Update: An interactive version of the central model of my thesis is now here
Small Worlds, Sour Grapes and Social Deprivation: the Computational Application of Peter Hedström's DBO Theory
In Dissecting the Social, Peter Hedström proposes an agent-based sociological theory in which each individual's action is determined by their desires, beliefs and opportunities. He then uses this model to simulate social interaction, and reaches certain conclusions about the macro-social consequences of different forms of agency. While the DBO theory itself is psychologically compelling, the parameters of the model that are used to apply it are very restricted. By varying the assumptions made in the practical application of the theory, I hope to gain more insight into the predictive possibilities and theoretical implications of this agent-based model.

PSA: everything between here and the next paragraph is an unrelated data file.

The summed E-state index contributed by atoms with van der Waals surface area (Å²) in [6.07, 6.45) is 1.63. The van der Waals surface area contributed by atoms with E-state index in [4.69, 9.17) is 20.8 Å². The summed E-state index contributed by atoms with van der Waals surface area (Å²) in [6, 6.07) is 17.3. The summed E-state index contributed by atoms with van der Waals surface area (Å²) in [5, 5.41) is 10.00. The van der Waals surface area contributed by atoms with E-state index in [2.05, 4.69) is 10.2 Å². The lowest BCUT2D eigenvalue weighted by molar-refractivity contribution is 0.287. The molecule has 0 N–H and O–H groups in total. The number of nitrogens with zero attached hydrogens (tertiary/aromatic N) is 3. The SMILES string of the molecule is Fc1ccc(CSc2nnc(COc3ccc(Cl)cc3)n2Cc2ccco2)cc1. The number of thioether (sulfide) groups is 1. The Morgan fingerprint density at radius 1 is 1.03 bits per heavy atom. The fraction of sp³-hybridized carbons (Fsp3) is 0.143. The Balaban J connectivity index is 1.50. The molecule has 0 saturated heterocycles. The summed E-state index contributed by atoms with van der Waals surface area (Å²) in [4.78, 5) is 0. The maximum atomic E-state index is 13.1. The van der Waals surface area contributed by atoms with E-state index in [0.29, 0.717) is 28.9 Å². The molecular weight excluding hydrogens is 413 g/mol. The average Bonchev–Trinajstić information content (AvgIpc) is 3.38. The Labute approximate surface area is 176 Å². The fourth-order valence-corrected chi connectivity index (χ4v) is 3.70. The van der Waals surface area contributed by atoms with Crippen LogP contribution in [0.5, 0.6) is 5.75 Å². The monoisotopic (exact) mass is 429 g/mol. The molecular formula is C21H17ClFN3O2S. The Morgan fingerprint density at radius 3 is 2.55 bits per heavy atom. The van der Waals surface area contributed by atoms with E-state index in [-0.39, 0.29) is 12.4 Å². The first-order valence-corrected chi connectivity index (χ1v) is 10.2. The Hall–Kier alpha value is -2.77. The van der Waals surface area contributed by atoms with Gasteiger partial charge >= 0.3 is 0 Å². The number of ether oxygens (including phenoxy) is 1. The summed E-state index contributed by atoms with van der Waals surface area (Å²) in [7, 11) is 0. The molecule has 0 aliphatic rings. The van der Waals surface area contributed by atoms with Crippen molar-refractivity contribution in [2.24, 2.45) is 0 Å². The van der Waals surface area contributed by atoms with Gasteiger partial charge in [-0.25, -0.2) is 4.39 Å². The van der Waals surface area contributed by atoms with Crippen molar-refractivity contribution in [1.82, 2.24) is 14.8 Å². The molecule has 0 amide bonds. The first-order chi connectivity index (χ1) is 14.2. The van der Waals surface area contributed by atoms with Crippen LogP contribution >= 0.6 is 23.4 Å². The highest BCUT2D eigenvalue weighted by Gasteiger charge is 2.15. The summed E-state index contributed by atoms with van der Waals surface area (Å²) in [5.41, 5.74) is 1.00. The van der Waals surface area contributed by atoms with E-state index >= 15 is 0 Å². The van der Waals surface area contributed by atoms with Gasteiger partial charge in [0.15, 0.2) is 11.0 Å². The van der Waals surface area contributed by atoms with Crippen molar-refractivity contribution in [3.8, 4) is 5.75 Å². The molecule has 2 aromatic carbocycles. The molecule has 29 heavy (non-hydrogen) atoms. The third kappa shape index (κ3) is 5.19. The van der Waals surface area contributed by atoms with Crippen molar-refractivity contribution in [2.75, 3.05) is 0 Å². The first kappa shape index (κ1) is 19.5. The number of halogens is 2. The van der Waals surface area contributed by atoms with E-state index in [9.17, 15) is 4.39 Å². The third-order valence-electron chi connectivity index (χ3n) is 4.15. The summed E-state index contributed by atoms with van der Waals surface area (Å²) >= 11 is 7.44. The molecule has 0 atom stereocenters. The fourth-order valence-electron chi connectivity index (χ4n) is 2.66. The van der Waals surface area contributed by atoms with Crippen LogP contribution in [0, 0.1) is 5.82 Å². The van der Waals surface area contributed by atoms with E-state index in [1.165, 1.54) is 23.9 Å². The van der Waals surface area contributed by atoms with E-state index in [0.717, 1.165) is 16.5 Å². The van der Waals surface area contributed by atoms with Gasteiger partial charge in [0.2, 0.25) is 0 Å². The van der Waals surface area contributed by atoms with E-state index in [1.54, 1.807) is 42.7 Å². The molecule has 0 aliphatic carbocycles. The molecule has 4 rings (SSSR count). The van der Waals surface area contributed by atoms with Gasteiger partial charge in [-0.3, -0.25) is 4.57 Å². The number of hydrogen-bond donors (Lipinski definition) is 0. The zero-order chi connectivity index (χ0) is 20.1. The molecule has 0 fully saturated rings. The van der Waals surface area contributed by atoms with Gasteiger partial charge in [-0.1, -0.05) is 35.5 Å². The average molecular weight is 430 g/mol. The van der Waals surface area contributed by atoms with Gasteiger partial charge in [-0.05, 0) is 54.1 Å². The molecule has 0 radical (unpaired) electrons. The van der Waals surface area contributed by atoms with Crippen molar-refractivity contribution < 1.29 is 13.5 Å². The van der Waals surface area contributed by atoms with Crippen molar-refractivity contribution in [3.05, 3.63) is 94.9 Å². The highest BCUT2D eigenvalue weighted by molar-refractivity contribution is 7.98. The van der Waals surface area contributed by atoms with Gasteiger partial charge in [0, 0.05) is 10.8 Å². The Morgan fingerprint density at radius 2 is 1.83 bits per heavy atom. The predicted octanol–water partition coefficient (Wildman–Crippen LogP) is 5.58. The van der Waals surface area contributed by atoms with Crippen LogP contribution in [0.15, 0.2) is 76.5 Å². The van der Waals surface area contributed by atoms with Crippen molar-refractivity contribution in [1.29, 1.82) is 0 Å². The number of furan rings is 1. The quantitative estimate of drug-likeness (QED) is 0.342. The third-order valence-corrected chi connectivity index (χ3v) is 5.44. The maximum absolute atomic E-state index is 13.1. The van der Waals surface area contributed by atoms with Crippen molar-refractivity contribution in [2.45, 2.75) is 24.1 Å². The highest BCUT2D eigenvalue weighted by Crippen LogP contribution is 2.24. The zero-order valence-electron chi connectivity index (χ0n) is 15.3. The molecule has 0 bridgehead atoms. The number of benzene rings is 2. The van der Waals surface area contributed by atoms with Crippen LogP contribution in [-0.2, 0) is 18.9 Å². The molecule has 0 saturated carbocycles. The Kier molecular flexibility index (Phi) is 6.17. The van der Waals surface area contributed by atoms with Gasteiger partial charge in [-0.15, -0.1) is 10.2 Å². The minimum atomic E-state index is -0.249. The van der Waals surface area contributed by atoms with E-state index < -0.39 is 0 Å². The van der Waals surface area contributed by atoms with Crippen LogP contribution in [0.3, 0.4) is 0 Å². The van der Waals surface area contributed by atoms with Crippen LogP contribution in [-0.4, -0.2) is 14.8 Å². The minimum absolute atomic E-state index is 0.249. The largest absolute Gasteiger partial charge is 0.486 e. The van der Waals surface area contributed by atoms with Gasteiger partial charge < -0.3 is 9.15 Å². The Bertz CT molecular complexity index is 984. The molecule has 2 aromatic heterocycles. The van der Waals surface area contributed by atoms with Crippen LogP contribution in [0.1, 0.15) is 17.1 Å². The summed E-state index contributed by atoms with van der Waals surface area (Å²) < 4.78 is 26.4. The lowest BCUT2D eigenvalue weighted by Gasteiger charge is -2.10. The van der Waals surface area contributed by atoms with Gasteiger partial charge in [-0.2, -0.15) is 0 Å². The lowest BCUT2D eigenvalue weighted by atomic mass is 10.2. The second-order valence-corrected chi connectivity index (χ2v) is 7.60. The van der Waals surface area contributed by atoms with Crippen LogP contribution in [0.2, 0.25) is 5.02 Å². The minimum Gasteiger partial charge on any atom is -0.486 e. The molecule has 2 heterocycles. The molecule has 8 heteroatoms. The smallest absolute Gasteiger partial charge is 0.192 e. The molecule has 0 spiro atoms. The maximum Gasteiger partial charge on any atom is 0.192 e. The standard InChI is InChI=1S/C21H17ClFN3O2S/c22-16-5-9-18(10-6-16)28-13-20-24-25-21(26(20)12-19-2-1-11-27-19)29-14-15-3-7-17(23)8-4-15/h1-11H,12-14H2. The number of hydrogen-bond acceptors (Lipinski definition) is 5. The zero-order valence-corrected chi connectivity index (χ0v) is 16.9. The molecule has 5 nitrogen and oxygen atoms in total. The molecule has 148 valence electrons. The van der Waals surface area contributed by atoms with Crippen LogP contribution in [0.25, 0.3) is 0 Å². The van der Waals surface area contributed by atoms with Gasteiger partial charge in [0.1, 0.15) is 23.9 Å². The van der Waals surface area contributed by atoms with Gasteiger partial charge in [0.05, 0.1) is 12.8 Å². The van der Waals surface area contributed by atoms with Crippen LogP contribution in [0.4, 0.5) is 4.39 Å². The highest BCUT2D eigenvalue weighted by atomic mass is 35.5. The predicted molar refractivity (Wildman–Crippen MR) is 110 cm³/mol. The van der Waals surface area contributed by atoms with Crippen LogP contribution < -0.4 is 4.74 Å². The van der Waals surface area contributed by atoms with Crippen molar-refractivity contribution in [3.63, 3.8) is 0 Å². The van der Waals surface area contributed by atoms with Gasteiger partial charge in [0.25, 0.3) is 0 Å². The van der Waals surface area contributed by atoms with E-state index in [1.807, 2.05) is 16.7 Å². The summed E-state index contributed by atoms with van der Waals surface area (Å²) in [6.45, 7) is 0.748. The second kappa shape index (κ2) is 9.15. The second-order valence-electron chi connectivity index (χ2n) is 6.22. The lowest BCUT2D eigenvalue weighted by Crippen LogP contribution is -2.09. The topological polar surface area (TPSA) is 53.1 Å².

I wrote this undergraduate thesis as part of my BA in Philosophy, Politics and Economics at the University of Oxford, under the supervision of Peter Hedström.
The main parameters that I varied were the nature of individual decision-making mechanisms and the types of networks on which agents interact.
The simulations were run using a number of Python scripts using the python-graph and pydot libraries, outputting to GraphViz and GnuPlot. For what it's worth, the scripts written for these simulations come to 4,284 Source Lines Of Code (a statistic generated using David A. Wheeler's 'SLOCCount'.)
The thesis won the Gibbs Thesis prize in Politics from the University of Oxford.
The thesis is not yet available for download, but may be soon.